Reading this book provided a meditative type of joy, and also reassured me that there is nothing wrong with my coffee habit. —Recommended by Stacey, City Lights Publishers
From the National Book Award–winning author of Just Kids: an unforgettable odyssey of a legendary artist, told through the prism of the cafés and haunts she has worked in around the world. It is a book Patti Smith has described as "a roadmap to my life."
M Train begins in the tiny Greenwich Village café where Smith goes every morning for black coffee, ruminates on the world as it is and the world as it was, and writes in her notebook. Through prose that shifts fluidly between dreams and reality, past and present, and across a landscape of creative aspirations and inspirations, we travel to Frida Kahlo's Casa Azul in Mexico; to a meeting of an Arctic explorer's society in Berlin; to a ramshackle seaside bungalow in New York's Far Rockaway that Smith acquires just before Hurricane Sandy hits; and to the graves of Genet, Plath, Rimbaud, and Mishima.
Woven throughout are reflections on the writer's craft and on artistic creation. Here, too, are singular memories of Smith's life in Michigan and the irremediable loss of her husband, Fred Sonic Smith.
Braiding despair with hope and consolation, illustrated with her signature Polaroids, M Train is a meditation on travel, detective shows, literature, and coffee. It is a powerful, deeply moving book by one of the most remarkable multiplatform artists at work today.
"Captivating . . . rich, varied. How to mourn for what's lost without allowing loss to take over? While leaving space for what’s lost to return in an old or new form? These are the questions at the heart of M Train, [which] takes us on a journey through the 'stuff’ of Smith’s bookshelves and suitcases, as well as of her mind and memory . . . M Train embraces the fragment—moments of reverie [that] arise from the mundane. Integrated into the text are Polaroid photographs [that are] in productive tension with the text, as in the novels of W.G. Sebald, whose work Smith greatly admires. While it is perhaps a cliché to call such a book 'dream-like,’ M Train truly moves with the logic of dreams, and Smith gives equal consideration to her dreams as she does to her waking experience. But what makes M Train feel most like a dream is its slippery, mystical relationship to time. Smith imbues it with such a haze that she appears to board a plane to Berlin as seamlessly as she walks to the corner deli. This loose relationship to time allows [her] to appreciate aspects of the contemporary world through an anachronistic lens; it’s as if Smith is enamored with the present moment insomuch as it allows her access to the past . . . Smith is all too aware that much of what gets lost is irreplaceable: 'Please stay forever, I say to the things I know. Don’t go. Don’t grow.’ The journey of M Train through Smith’s 'stuff,’ we come to understand, is itself an incantation of this plea." —Sara Jaffe, San Francisco Chronicle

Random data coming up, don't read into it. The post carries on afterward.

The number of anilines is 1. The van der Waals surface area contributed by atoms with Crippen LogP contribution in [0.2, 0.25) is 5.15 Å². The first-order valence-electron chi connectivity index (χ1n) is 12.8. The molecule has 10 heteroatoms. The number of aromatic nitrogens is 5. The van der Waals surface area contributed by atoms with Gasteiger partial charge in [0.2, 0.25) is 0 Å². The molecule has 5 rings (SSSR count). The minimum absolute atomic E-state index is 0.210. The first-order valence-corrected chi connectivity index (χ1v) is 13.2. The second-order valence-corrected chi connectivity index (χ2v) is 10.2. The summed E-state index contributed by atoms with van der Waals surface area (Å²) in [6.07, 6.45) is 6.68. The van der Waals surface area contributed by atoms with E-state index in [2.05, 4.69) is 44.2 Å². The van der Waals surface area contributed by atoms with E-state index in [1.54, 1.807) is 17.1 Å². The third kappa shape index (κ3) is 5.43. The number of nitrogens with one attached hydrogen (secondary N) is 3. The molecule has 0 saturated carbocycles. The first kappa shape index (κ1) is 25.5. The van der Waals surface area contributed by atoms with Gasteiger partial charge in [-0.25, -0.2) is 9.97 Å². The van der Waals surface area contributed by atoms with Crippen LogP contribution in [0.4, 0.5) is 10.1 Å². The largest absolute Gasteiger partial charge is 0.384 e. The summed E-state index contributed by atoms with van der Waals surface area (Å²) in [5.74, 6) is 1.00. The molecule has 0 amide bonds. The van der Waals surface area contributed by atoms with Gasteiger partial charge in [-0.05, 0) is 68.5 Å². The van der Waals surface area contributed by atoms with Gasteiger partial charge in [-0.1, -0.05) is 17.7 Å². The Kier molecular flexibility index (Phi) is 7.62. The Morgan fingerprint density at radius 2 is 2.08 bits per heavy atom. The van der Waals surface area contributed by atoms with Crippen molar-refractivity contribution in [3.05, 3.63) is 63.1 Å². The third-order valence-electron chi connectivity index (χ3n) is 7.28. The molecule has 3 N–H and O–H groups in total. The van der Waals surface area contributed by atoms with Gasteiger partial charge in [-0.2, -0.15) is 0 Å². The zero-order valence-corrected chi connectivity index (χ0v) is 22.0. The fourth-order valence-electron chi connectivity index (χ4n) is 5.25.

Patti Smith is a writer, performer, and visual artist. She gained recognition in the 1970s for her revolutionary merging of poetry and rock. She has released twelve albums, includingHorses, which has been hailed as one of the top one hundred albums of all time by Rolling Stone.
Smith had her first exhibit of drawings at the Gotham Book Mart in 1973 and has been represented by the Robert Miller Gallery since 1978. Her books include Just Kids, winner of the National Book Award in 2010, Wītt, Babel, Woolgathering, The Coral Sea, and Auguries of Innocence.
In 2005, the French Ministry of Culture awarded Smith the title of Commandeur des Arts et des Lettres, the highest honor given to an artist by the French Republic. She was inducted into the Rock and Roll Hall of Fame in 2007.
Smith married the musician Fred Sonic Smith in Detroit in 1980. They had a son, Jackson, and a daughter, Jesse. Smith resides in New York City.